When I’m not coaching professionals to deliver dynamic presentations, I teach leadership communication at the Wharton School of Business. Every semester, before the big speech assignment, someone will ask, “Can I hold my notes?” My answer is always the same: “I hope not.”
After watching Daniel Hernandez (Gabrielle Giffords’ intern) at the memorial service last Wednesday give a speech without notes to thousands of people, including the President of the United States, I stood up in my living room and clapped for him. He was genuine, self-effacing and, above all, himself. Yes, he was nervous, and yes he stumbled on a few words, but that’s a small price to pay for a better connection with the audience. I think most of us would have had the inclination to take it up a few notches to impress the dignitaries in the house, and inclined to take that ubiquitous black notebook to the podium that all other speakers used.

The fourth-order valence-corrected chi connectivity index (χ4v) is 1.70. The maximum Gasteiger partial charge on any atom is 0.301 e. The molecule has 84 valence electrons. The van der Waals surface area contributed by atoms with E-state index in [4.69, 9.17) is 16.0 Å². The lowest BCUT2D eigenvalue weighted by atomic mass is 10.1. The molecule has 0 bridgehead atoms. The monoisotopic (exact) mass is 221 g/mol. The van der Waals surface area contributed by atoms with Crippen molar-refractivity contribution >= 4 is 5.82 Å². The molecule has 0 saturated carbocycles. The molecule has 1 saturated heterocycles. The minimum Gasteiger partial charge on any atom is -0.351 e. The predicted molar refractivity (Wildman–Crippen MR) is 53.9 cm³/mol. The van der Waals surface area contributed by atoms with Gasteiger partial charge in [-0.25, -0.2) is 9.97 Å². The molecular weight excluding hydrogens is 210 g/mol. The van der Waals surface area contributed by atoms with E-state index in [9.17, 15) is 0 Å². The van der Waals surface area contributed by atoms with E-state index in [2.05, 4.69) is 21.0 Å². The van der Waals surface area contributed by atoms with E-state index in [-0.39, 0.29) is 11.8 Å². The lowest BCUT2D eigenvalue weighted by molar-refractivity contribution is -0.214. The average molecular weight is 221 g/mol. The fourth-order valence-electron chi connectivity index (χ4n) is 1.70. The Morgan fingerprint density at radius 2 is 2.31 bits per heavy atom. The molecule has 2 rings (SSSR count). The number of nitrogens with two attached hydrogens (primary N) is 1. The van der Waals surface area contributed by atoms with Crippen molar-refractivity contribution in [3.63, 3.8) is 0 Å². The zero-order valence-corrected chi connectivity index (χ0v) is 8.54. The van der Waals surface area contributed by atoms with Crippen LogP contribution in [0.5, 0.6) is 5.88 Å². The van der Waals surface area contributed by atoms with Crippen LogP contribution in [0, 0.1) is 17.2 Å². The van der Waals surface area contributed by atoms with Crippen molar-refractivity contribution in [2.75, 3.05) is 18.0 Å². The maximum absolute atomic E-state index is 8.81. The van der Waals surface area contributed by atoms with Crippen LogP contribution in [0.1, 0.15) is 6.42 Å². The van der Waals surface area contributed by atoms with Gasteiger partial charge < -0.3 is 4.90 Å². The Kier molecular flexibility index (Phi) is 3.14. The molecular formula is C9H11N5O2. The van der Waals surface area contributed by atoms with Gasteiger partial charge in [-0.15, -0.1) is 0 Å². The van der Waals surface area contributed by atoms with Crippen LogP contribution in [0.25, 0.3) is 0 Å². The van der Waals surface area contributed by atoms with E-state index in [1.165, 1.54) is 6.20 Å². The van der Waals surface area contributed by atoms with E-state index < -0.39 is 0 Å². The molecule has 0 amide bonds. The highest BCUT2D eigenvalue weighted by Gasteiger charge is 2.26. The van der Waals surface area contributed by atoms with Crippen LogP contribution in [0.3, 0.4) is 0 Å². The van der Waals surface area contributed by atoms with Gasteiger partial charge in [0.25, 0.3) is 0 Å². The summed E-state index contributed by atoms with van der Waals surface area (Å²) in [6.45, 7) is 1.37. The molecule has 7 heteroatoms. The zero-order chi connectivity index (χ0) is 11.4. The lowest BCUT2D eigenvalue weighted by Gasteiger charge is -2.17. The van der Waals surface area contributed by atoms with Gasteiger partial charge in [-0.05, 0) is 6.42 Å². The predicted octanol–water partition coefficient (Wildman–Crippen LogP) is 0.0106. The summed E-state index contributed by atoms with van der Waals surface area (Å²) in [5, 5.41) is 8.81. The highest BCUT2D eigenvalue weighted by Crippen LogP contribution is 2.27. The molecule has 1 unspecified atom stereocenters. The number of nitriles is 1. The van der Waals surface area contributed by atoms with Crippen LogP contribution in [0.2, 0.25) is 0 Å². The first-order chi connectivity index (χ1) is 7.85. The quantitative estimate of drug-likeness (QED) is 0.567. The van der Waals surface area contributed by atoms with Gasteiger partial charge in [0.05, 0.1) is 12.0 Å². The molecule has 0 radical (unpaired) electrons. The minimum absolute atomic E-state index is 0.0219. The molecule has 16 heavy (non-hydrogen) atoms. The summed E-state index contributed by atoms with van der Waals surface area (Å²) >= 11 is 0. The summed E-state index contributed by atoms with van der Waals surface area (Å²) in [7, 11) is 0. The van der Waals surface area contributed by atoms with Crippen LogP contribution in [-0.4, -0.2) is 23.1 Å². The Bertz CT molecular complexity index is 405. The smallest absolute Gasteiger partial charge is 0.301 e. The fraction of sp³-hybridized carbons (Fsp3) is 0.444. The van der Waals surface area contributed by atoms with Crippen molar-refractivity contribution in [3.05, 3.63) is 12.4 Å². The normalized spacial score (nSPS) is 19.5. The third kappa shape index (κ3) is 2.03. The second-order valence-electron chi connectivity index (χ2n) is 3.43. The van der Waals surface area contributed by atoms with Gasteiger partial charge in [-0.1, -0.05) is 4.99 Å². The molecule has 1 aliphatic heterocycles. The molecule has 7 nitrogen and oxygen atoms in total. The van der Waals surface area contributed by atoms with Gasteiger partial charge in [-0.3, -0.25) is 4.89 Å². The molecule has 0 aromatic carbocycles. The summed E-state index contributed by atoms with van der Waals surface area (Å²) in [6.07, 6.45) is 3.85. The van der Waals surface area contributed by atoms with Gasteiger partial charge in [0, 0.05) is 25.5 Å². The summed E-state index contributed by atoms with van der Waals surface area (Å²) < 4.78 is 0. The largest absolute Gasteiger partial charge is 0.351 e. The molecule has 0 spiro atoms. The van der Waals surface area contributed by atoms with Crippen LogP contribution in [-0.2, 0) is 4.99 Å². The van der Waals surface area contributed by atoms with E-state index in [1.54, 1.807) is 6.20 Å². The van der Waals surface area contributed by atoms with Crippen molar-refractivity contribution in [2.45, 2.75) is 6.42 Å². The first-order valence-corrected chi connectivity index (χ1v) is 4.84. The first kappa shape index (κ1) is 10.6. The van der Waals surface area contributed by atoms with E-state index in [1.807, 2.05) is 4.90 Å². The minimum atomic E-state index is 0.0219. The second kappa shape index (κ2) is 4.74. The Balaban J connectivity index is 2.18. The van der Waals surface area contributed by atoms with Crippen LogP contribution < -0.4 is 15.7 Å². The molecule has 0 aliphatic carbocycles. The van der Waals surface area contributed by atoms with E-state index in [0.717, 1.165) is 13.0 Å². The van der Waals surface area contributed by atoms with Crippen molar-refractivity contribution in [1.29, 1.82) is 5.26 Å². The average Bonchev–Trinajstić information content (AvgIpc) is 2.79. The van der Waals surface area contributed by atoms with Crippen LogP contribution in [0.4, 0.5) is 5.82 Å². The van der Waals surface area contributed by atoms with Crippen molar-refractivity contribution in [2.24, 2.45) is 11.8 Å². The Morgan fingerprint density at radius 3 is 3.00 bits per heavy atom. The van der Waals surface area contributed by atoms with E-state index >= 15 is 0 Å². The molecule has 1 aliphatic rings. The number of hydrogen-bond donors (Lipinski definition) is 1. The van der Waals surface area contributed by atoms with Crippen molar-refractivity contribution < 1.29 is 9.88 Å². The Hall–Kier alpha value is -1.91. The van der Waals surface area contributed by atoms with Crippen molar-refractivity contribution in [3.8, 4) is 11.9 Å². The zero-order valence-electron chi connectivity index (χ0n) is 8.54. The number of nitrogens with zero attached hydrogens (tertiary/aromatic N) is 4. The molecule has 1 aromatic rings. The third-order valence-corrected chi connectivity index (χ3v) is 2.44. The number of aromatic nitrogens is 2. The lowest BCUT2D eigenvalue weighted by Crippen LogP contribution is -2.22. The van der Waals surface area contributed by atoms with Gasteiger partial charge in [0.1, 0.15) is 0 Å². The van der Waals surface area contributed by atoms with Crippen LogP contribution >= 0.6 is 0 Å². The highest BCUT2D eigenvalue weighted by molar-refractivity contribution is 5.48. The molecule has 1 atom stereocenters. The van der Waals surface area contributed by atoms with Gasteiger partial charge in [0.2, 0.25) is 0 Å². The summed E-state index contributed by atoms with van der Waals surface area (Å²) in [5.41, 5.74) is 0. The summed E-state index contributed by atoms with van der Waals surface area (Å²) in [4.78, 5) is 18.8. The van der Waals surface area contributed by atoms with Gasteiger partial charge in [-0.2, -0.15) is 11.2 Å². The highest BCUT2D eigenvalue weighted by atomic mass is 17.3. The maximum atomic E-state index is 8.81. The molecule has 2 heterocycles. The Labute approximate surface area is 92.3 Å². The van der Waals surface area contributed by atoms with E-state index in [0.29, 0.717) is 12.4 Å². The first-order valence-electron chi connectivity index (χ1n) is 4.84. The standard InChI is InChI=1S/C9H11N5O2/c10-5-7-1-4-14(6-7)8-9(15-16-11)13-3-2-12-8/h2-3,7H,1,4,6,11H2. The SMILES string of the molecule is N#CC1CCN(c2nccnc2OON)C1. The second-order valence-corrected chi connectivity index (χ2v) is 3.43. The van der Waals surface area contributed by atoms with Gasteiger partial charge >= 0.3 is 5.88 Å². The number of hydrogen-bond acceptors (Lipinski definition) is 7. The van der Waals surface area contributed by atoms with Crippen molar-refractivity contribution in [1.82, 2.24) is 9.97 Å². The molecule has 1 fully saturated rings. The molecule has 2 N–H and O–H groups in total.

That said, I can think of a time when the use of notes would have been ideal: the swearing in of Barack Obama by Chief Justice John Roberts. But that story is for another day.
If you missed it, check out the difference between Daniel’s remarks and Governor Jan Brewer, for example.
Key takeaway: The next time you need to persuade, encourage, push, or even deliver bad news, leave the notebook under your chair.